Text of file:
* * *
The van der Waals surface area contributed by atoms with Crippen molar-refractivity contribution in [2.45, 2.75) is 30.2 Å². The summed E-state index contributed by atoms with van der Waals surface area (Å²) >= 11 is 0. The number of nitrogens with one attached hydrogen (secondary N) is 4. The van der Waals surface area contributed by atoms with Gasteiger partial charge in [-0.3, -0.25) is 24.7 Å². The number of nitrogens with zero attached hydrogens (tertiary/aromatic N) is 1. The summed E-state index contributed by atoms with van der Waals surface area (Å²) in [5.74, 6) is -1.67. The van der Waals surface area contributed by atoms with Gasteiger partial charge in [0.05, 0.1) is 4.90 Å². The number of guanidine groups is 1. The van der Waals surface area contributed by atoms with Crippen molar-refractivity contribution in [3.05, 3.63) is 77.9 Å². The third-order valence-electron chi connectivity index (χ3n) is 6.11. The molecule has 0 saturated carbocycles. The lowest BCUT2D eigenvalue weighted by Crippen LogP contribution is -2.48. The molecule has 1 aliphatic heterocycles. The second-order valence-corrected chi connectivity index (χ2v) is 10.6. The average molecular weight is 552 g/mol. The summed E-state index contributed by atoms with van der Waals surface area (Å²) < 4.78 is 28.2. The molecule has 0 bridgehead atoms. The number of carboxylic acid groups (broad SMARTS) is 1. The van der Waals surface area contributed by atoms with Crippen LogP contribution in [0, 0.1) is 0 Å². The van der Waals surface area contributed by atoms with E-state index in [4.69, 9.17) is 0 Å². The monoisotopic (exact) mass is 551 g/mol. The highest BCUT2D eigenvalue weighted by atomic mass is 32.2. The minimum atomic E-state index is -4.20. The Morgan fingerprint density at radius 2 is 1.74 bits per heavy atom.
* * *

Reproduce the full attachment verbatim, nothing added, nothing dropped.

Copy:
The van der Waals surface area contributed by atoms with Crippen molar-refractivity contribution in [2.45, 2.75) is 30.2 Å². The summed E-state index contributed by atoms with van der Waals surface area (Å²) >= 11 is 0. The number of nitrogens with one attached hydrogen (secondary N) is 4. The van der Waals surface area contributed by atoms with Gasteiger partial charge in [-0.3, -0.25) is 24.7 Å². The number of nitrogens with zero attached hydrogens (tertiary/aromatic N) is 1. The summed E-state index contributed by atoms with van der Waals surface area (Å²) in [5.74, 6) is -1.67. The van der Waals surface area contributed by atoms with Gasteiger partial charge in [0.05, 0.1) is 4.90 Å². The number of guanidine groups is 1. The van der Waals surface area contributed by atoms with Crippen molar-refractivity contribution in [3.05, 3.63) is 77.9 Å². The third-order valence-electron chi connectivity index (χ3n) is 6.11. The molecule has 0 saturated carbocycles. The lowest BCUT2D eigenvalue weighted by Crippen LogP contribution is -2.48. The molecule has 1 aliphatic heterocycles. The second-order valence-corrected chi connectivity index (χ2v) is 10.6. The average molecular weight is 552 g/mol. The summed E-state index contributed by atoms with van der Waals surface area (Å²) < 4.78 is 28.2. The molecule has 0 bridgehead atoms. The number of carboxylic acid groups (broad SMARTS) is 1. The van der Waals surface area contributed by atoms with Crippen LogP contribution in [0, 0.1) is 0 Å². The van der Waals surface area contributed by atoms with E-state index in [4.69, 9.17) is 0 Å². The monoisotopic (exact) mass is 551 g/mol. The highest BCUT2D eigenvalue weighted by atomic mass is 32.2. The minimum atomic E-state index is -4.20. The Morgan fingerprint density at radius 2 is 1.74 bits per heavy atom.